Brandon posted a question in the comment section of an article about hourly production control boards, asking:
“I have an automotive assembly line and it contains six different stations. The vehicles are on a automated line that has the speed controlled according to the fixed takt time. If an andon is hit the whole line stops. How do I use an hour by hour chart to expose the reasons for the line stoppages????”
Great question, and one that gives us an opportunity to clear up a common misconception about the stop-the-line concept by introducing the fixed position stop system. One of the common misconceptions is that when a worker pulls the Andon cord at Toyota, the whole line stops. That would be a huge problem with hundreds of people stopped from working many times each day. Toyota uses what is called the fixed position stop system to avoid this. When a worker pulls the andon cord, a light on the andon board for that station will light up yellow. The line will keep moving until the automobile reaches the fixed position.
Unless stops are very minor and quickly addressed, we recommend using the fixed position stop system in combination with andons and hour by hour charts rather than a pull-and-stop type of andon that shuts down the whole line immediately. Within the assembly line each assembler must perform the work sequence defined within takt time. In a fixed position stop system when there is a problem and the work can not be completed by takt time the entire line does not stop. The line will keep on moving until it reaches the fixed position, and if the problem has not been resolved by that time, the line will stop.
In a robust management system such as lean, many things should be “fixed” or in other words clearly defined and set. This includes location, quantity, sequence, timing, space and such. The more specific one can be, the less ambiguity there is and this improves speed and quality. For automotive lines or linked automatic conveyance lines the fixed space through which the vehicle travels represents a fixed amount of time and also the specific work sequence or problem solving activity that can be done in that space.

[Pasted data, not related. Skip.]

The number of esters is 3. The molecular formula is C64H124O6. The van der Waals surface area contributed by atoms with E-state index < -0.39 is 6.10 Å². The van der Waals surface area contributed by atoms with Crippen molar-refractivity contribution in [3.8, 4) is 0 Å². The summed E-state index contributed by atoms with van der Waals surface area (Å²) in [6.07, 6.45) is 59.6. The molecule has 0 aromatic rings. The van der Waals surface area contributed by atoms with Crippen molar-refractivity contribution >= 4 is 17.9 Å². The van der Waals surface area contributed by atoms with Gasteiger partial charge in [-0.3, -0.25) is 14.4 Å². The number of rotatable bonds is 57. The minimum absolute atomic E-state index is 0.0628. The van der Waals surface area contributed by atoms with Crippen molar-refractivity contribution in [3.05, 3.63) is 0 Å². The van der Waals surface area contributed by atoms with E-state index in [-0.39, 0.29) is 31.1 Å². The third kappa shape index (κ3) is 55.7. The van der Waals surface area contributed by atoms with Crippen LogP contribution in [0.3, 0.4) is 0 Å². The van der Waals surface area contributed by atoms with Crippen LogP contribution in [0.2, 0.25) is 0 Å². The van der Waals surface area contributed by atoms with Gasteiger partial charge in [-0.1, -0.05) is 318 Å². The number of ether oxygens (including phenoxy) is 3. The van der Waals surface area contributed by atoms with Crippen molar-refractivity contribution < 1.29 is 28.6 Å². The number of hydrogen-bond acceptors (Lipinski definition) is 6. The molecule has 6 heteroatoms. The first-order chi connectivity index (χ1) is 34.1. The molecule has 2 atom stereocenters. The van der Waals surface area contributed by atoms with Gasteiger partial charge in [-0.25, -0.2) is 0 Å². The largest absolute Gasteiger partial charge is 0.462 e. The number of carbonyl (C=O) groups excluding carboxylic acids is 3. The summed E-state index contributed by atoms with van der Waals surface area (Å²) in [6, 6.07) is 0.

When there is a problem on the line the assembler is required to push the stop button. The yellow andon lamp lights up and the team leader or supervisor comes running to help. At this time the line continues to run. If the worker is behind the team leader can help the person catch up. If there is a problem that can not be solved or if the team leader does not come by the time the fixed position is reached the line stops.
The team leaders and supervisors need to be well trained in the standard procedure for responding to line stoppages. If the problem can be fixed before the automobile reaches the fixed position, then the yellow andon will be switched off and the line will keep moving. If not, the line will stop. The problem will not be passed on downstream.
In very long lines where it is not possible at a glance to see the location of the stop on the line, visual management of the problems as well as the overall progress of production is managed by a combination of individual lights at the stations as well as a large andon board displayed above the assembly line, usually in several locations so that it is visible from any point on the assembly line. This screen shot from the Toyota website shows an example of such an andon system.
The main advantage of the fixed position stop system is that it allows workers to find problems and pull the andon cord without stopping the line and causing production delays. This reduces reluctance by workers to pull the cord and so smaller problems are identified more frequently, thus promoting earlier corrective action and a stronger spirit of kaizen. Of course when there is a safety problem the line should stop immediately regardless of where the work piece is relative to the fixed position.
The fixed position stop system is also insures that operations are not left half-finished. Workers do not go to break in the middle of a work sequence, returning later to remember exactly where they were. The fixed position stop requires the work to continue until it reaches the position. This is error-proofs the process so that critical bolt-tightening tasks half done, risking a the human error of forgetting when restarting after break. Start ups after breaks and lunches will be smoother as well since you are at a logical starting place (beginning of a work sequence).
The stop-the-line concept is a wonderful discipline to build quality into the process and speed up the flow of information between people. Yet people are naturally reluctant to stop for every minor problem or question, if this stops the entire line. When people feel pressure to keep the line moving and meet production targets they will avoid asking so-called dumb questions or for clarification when work instructions are vague or the quality is borderline. Having a fixed position and the time to solve the problem (between discovery of the problem and the arrival at the fixed position) relieves some of this pressure.
It is a pun of the English language, but one bit of wisdom from TPS is that “the more things are fixed (set), the less things need to be fixed (corrected).”